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  1. A presidential system, or single executive system, is a form of government in which a head of government ( president) leads an executive branch that is separate from the legislative branch in systems that use separation of powers. This head of government is in most cases also the head of state .

  2. The Presidential Succession Act of 1947 (codified as 3 U.S.C. § 19) provides that if both the president and vice president have left office or are both otherwise unavailable to serve during their terms of office, the presidential line of succession follows the order of: speaker of the House, then, if necessary, the president pro tempore of the ...

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    What is the modern definition of semi-presidentialism?

    What is the origin of the term 'President'?

    What is a single executive system of government?

    What is the hybrid system of government called?

  4. a presidential system (which BTW doesn't mean a "president". It means "someone who presides", and so applies to monarchs and dictators also) A republican presidential system (which does mean president and is primarily associated with the US and countries who have modelled their constitutional systems on the US).

    • Background
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    There is no provision for the role of political parties in the United States Constitution, since the Founding Fathers did not originally intend for American politics to be partisan. In Federalist Papers No. 9 and No. 10, Alexander Hamilton and James Madison, respectively, wrote specifically about the dangers of domestic political factions. Thus in the first two presidential elections, the Electoral College handled the nominations and elections in 1789 and 1792 that selected George Washington. The beginnings of the American two-party system then emerged from Washington's immediate circle of advisors. Hamilton and Madison, who wrote the aforementioned Federalist Papers against political factions, ended up being the core leaders in this partisanship: Hamilton became the leader of Federalist Party while Madison co-helmed the Democratic-Republican Party with Thomas Jefferson. Starting with the 1796 election, congressional party or a state legislature party caucus selected the party's pre...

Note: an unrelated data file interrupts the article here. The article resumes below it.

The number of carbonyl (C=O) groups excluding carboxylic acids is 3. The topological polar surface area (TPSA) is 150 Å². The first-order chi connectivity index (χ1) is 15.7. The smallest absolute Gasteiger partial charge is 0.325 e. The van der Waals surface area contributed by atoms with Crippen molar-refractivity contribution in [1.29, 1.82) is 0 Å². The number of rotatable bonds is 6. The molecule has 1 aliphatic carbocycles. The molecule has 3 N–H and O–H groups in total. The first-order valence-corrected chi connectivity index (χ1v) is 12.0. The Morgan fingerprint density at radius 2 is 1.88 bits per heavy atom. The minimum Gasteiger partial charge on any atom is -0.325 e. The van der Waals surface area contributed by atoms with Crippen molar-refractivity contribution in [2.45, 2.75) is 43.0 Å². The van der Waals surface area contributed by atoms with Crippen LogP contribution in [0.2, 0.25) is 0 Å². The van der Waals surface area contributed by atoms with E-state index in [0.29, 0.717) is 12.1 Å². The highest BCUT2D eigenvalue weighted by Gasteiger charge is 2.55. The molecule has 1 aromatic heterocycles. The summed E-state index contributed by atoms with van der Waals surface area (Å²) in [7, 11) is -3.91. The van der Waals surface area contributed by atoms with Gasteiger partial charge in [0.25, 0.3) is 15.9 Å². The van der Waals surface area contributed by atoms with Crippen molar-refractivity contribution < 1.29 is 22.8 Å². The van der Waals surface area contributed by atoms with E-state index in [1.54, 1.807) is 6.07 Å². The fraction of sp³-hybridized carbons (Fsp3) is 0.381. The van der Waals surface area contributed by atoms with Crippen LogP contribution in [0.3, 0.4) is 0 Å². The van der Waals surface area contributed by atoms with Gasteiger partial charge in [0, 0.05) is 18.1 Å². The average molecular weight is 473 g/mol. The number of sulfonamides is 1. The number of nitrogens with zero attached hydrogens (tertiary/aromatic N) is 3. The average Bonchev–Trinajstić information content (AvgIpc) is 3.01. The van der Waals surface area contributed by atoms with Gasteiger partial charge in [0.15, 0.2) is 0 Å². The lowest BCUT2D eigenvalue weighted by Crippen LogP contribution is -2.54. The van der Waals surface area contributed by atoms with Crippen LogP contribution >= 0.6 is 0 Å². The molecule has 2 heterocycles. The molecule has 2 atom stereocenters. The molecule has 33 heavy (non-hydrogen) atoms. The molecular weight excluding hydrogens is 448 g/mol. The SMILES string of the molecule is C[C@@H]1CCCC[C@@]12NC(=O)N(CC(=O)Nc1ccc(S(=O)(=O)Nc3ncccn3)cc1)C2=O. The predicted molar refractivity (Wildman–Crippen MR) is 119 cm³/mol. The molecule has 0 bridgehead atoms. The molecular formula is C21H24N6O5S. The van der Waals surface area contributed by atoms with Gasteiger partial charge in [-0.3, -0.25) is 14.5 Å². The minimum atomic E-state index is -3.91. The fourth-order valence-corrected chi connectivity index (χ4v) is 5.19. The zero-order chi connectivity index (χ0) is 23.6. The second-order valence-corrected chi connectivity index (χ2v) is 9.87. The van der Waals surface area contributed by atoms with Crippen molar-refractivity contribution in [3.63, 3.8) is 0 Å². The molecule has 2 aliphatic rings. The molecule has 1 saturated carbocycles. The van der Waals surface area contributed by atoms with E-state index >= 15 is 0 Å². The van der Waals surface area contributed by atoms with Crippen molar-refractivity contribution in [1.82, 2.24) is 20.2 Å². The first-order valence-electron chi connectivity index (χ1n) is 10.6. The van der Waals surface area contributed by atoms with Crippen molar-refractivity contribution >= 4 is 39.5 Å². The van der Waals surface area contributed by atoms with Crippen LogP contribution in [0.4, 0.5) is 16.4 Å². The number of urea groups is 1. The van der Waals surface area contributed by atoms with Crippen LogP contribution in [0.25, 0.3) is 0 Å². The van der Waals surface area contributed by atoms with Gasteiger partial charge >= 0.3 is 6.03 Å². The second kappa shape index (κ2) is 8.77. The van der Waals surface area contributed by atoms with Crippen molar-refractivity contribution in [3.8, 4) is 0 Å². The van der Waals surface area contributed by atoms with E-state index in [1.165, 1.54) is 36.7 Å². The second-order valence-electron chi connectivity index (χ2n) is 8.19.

The first national convention was called by the Anti-Masonic Party in 1831, as they could not use the caucus system because they had no congressmen. The party leaders instead called for a national meeting of supporters to set the party's candidate. This convention was held in Baltimore, Maryland on September 26, 1831 which selected William Wirtas their presidential candidate. Delegates to the national convention were usually selected at state conventions whose own delegates were chosen by district conventions. Sometimes they were dominated by intrigue between political bosses who controlled delegates; the national convention was far from democratic or transparent. Progressive Era reformers looked to the primary electionas a way to measure popular opinion of candidates, as opposed to the opinion of the bosses. Florida enacted the first presidential primary in 1901. The Wisconsin direct open primary of 1905 was the first to eliminate the caucus and mandate direct selection of national...